(The Conversation) President Vladimir Putin’s ruling United Russia party defied economic concerns and a recent slump in support to retain a parliamentary majority – to the surprise of almost no one.
The official tally announced by Russia’s Central Election Commission on Sept. 20, 2021, was met with immediate skepticism. The three-day vote has been plagued with allegations of poll violations, the exclusion of opposition leaders and delays in the announcement of online voting results that strongly favored regime candidates.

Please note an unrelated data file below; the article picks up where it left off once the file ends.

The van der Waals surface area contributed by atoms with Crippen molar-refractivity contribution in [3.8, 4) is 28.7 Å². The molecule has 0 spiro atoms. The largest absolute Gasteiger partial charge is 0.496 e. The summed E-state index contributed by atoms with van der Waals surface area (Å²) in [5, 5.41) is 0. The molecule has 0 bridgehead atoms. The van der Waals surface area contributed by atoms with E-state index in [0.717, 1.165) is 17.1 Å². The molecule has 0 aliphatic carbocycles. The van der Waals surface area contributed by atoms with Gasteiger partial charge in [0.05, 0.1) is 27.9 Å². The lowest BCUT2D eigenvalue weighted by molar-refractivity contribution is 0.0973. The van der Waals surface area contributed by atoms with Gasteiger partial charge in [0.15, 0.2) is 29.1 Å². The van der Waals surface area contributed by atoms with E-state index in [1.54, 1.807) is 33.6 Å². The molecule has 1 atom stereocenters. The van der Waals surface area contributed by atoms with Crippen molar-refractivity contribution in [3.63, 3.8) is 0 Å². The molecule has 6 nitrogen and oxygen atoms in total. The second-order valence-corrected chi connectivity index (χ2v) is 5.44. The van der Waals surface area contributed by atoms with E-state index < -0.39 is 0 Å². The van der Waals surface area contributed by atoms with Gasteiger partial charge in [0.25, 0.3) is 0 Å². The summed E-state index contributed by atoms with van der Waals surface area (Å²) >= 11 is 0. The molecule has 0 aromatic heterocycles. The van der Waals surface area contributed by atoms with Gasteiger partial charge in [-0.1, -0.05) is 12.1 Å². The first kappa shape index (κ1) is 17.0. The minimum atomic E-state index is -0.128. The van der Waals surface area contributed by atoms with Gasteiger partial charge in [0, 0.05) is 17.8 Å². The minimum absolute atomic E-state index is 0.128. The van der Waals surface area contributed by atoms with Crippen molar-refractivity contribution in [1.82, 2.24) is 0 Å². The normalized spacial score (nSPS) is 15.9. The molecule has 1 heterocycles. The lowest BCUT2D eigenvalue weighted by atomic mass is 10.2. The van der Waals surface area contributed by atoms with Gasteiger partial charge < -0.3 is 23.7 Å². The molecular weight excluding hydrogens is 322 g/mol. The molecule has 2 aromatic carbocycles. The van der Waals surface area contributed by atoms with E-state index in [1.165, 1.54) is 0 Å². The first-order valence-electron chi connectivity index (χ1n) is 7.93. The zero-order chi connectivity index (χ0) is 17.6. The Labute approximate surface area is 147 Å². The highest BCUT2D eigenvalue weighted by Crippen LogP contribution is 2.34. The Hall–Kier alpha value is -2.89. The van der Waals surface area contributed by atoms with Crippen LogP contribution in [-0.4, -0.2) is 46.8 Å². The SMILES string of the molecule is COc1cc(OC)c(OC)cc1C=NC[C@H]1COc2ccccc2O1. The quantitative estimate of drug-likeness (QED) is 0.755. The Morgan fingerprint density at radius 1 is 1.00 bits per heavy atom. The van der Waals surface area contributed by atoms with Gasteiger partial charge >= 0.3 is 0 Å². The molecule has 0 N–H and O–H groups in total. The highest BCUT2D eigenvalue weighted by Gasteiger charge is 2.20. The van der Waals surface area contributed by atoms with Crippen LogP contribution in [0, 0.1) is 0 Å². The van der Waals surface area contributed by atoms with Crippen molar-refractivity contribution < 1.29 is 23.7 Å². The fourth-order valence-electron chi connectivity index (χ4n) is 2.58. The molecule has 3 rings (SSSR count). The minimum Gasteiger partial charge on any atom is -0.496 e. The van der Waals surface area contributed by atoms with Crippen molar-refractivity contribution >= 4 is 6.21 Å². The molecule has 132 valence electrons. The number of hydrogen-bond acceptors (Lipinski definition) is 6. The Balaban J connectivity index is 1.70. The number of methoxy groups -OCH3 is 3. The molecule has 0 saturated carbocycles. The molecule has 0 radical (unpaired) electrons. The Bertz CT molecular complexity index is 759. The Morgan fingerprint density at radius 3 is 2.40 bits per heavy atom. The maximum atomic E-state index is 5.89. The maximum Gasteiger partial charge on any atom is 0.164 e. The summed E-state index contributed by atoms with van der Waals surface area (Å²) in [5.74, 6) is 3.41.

The outcome means United Russia retains a constitutional majority in parliament. The other big winners in the national election were smaller, pro-Kremlin parties.
If taken on face value, the results would suggest a turnaround in approval rates for United Russia. Public support for the party dropped to 27% nationally in the months before the election. A leaked internal poll in March showed that 55% of people in Moscow said they would support opposition candidates. Yet United Russia claimed victory even in Moscow – although the results there were immediately questioned by opposition parties that aired concern over votes cast online without anonymity or independent observation. […]
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